All The Single Ladies: Here’s the Answers to a Few of Your Questions
SINGLE FILE - New!
by Susan Deitz
All The Single Ladies
Here’s the Answers to a Few of Your Questions
Exercises in Singleness
DEAR SUSAN: How on Earth did you come up with the idea of exercises in singleness? I’ve heard of situps and pushups for the underused abs and belly muscles, but how does someone exercise their singleness?!
DEAR BLOGGER: The same logic that applies to one’s abs or stomach muscles applies to their singleness: Underused is underdeveloped. A flaccid stomach muscle or abdomen is of little use to its owner when physical strength is called for. (Follow me closely here, dear Readers, and logic will lead you to your answer). The unmarried state, if not utilized vigorously, will tend to either grow inward, narrowing the supply of people so necessary for a full and vigorous life, or make a splash outward and become a mini-world of time-wasters and distractions. Either direction of energy is a contortion of the purpose of life, which is to grow and develop into more of a person. That purpose is best achieved in the unmarried state, when time and resources are under personal control. Exercising one’s singleness is, then, conscious usage of one’s time and resources in order to grow, to explore one’s interests and to expand one’s personal universe. And, when making the decision to migrate to the coupled world, the move can be as smooth as walking off a moving escalator—without missing a step. Paramount to coupled success is the continuation of the Exercises in Singleness! Maintaining them faithfully will keep one’s “undependence” intact and operable. And, not incidentally, it will make you—and your relationship—so much more interesting. Being interesting and beloved makes for a fascinating partnership. I wish it to you.
You and Change
You probably know that the Chinese word for “crisis” is composed of the characters for “danger” and “opportunity.” Sure, there’s danger being an unattached woman. At times, panic and depression creep in, too. But there’s also an opportunity that generations of women longed for: the chance to cultivate lifelong self-reliance. When those low moments creep in—and they do no matter what—turn your thoughts to that unbelievably huge plus given our generations. And do your best to get on good terms with change. I promise it will bring pleasant surprises: You’ll start enjoying your dates more. You’ll stop faking a smile and forcing yourself to pay attention to the conversation. Instead, you’ll find yourself feeling a little closer to him because you’re feeling closer to yourself! And—shock of shocks—being husbandless will start to feel less like a drawback. In fact, you’ll actually find yourself having moments when you relish your unencumbered state! And—surprise of surprises—you’ll have more energy, more curiosity, more of an appetite for new places and new people. These are exciting times for women. Who knows what’s in store for us?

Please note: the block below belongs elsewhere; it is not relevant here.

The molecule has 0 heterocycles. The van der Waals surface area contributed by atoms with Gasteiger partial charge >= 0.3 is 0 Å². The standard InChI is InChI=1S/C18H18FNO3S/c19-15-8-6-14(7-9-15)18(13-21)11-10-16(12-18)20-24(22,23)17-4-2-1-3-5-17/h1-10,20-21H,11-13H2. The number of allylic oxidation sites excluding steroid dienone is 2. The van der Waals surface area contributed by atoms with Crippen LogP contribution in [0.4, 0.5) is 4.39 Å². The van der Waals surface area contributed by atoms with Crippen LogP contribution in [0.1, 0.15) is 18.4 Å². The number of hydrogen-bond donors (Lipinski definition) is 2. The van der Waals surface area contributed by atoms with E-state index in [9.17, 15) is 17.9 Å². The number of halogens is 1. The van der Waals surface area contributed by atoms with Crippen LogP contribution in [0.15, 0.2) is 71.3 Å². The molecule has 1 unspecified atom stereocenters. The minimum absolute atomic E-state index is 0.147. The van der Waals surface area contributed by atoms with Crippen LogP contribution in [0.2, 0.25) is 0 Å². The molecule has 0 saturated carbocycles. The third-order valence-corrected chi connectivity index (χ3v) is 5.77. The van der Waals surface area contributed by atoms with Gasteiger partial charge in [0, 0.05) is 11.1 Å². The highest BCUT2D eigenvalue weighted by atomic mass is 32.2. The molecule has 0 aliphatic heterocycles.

Oh, one more thing before you finish reading “Single File” today. The very next time you find yourself with a married couple, make it a point to deliberately study them close up, without, of course, making them uncomfortable. Your mission? Notice small things about their relationship to each other, their voice inflections, their gestures, their hand holding (or not), their gentle touching (or not). The point isn’t at all to convince yourself that singleness is better, but to convince yourself that marriage is no bed of roses either. This close-up is meant to be proof positive that life is so very much determined by you and what you contribute to it. Married, single, with or without a partner, part and apart, in and out of love/infatuation/whatever, you are the constant. So much of what you get from your existence is derived from what you give to it.
Learn to Say No
From time to time, you may need to end things, as well as begin things. Take phone calls, for instance. How many times have you been involuntarily glued to the phone—having a zillion other things on your plate—because you didn’t know how to end the conversation? How many times have you let a friendship (or romance) linger far too long because you just could not get up the nerve to call it quits? Well, friend, think about these truisms:
> It’s much easier to end something if you’ve brought about the beginning, because the power already lies with you. Incidentally, that goes for socializing, too, including phone calls.
> Be kind, but also be frank. Do not apologize or lie or give unnecessary excuses. If you must go, you must go. Be firm, steadfast and truthful.
> Don’t worry about making other people feel rejected. When the ending is handled sincerely, their feelings won’t be hurt—and you may even gain their respect.
> Saying goodbye first (when appropriate) feels good because it puts you in charge of your available time—and, more broadly, in charge of your life. Even in a small thing like a phone conversation, you are deciding your own destiny.